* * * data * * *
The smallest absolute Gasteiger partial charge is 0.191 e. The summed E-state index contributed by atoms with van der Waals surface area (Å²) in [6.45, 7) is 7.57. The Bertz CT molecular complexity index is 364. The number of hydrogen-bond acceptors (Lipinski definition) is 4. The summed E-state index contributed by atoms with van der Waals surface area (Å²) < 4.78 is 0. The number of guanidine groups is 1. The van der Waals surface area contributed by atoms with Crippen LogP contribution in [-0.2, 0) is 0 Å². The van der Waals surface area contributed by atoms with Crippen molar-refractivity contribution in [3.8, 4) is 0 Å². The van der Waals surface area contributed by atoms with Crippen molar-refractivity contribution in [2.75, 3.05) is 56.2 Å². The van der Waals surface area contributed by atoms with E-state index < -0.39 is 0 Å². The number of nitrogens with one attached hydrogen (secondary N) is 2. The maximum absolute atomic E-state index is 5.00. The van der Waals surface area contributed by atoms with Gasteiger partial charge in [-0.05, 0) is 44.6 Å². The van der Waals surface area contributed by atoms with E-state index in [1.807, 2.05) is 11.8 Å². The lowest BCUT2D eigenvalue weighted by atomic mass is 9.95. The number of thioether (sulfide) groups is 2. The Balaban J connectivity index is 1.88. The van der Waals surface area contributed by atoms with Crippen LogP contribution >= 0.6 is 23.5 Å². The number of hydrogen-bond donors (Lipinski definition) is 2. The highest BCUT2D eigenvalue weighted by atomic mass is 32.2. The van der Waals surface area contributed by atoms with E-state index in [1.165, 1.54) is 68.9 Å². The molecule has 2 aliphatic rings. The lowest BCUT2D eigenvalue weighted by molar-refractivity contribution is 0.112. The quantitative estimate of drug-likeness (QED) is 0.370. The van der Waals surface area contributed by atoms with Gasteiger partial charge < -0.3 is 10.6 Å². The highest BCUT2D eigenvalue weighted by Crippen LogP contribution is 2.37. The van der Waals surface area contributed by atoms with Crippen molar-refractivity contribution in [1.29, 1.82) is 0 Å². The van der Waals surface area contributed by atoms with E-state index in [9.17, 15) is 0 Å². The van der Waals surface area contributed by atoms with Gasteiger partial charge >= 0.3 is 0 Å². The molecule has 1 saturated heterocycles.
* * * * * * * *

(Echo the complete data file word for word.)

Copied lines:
The smallest absolute Gasteiger partial charge is 0.191 e. The summed E-state index contributed by atoms with van der Waals surface area (Å²) in [6.45, 7) is 7.57. The Bertz CT molecular complexity index is 364. The number of hydrogen-bond acceptors (Lipinski definition) is 4. The summed E-state index contributed by atoms with van der Waals surface area (Å²) < 4.78 is 0. The number of guanidine groups is 1. The van der Waals surface area contributed by atoms with Crippen LogP contribution in [-0.2, 0) is 0 Å². The van der Waals surface area contributed by atoms with Crippen molar-refractivity contribution in [3.8, 4) is 0 Å². The van der Waals surface area contributed by atoms with Crippen molar-refractivity contribution in [2.75, 3.05) is 56.2 Å². The van der Waals surface area contributed by atoms with E-state index < -0.39 is 0 Å². The number of nitrogens with one attached hydrogen (secondary N) is 2. The maximum absolute atomic E-state index is 5.00. The van der Waals surface area contributed by atoms with Gasteiger partial charge in [-0.05, 0) is 44.6 Å². The van der Waals surface area contributed by atoms with E-state index in [1.807, 2.05) is 11.8 Å². The lowest BCUT2D eigenvalue weighted by atomic mass is 9.95. The number of thioether (sulfide) groups is 2. The Balaban J connectivity index is 1.88. The van der Waals surface area contributed by atoms with Crippen LogP contribution >= 0.6 is 23.5 Å². The number of hydrogen-bond donors (Lipinski definition) is 2. The highest BCUT2D eigenvalue weighted by atomic mass is 32.2. The van der Waals surface area contributed by atoms with E-state index in [1.165, 1.54) is 68.9 Å². The molecule has 2 aliphatic rings. The lowest BCUT2D eigenvalue weighted by molar-refractivity contribution is 0.112. The quantitative estimate of drug-likeness (QED) is 0.370. The van der Waals surface area contributed by atoms with Gasteiger partial charge < -0.3 is 10.6 Å². The highest BCUT2D eigenvalue weighted by Crippen LogP contribution is 2.37. The van der Waals surface area contributed by atoms with Crippen molar-refractivity contribution in [1.29, 1.82) is 0 Å². The van der Waals surface area contributed by atoms with E-state index in [9.17, 15) is 0 Å². The van der Waals surface area contributed by atoms with Gasteiger partial charge >= 0.3 is 0 Å². The molecule has 1 saturated heterocycles.